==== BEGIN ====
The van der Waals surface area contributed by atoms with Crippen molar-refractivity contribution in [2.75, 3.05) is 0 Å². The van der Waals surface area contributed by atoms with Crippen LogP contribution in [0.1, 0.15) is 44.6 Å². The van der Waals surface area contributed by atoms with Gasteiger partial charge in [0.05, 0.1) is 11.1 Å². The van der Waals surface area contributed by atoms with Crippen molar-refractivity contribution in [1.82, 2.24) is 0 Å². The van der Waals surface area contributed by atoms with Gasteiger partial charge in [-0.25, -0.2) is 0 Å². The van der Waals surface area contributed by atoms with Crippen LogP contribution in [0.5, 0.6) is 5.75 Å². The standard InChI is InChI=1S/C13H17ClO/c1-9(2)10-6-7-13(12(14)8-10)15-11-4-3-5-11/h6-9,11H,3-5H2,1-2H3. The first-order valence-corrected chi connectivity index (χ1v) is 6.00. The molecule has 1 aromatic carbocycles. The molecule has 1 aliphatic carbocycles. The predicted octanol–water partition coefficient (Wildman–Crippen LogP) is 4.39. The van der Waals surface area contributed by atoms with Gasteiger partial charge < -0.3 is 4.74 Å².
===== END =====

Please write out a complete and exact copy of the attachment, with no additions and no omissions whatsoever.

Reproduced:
The van der Waals surface area contributed by atoms with Crippen molar-refractivity contribution in [2.75, 3.05) is 0 Å². The van der Waals surface area contributed by atoms with Crippen LogP contribution in [0.1, 0.15) is 44.6 Å². The van der Waals surface area contributed by atoms with Gasteiger partial charge in [0.05, 0.1) is 11.1 Å². The van der Waals surface area contributed by atoms with Crippen molar-refractivity contribution in [1.82, 2.24) is 0 Å². The van der Waals surface area contributed by atoms with Gasteiger partial charge in [-0.25, -0.2) is 0 Å². The van der Waals surface area contributed by atoms with Crippen LogP contribution in [0.5, 0.6) is 5.75 Å². The standard InChI is InChI=1S/C13H17ClO/c1-9(2)10-6-7-13(12(14)8-10)15-11-4-3-5-11/h6-9,11H,3-5H2,1-2H3. The first-order valence-corrected chi connectivity index (χ1v) is 6.00. The molecule has 1 aromatic carbocycles. The molecule has 1 aliphatic carbocycles. The predicted octanol–water partition coefficient (Wildman–Crippen LogP) is 4.39. The van der Waals surface area contributed by atoms with Gasteiger partial charge < -0.3 is 4.74 Å².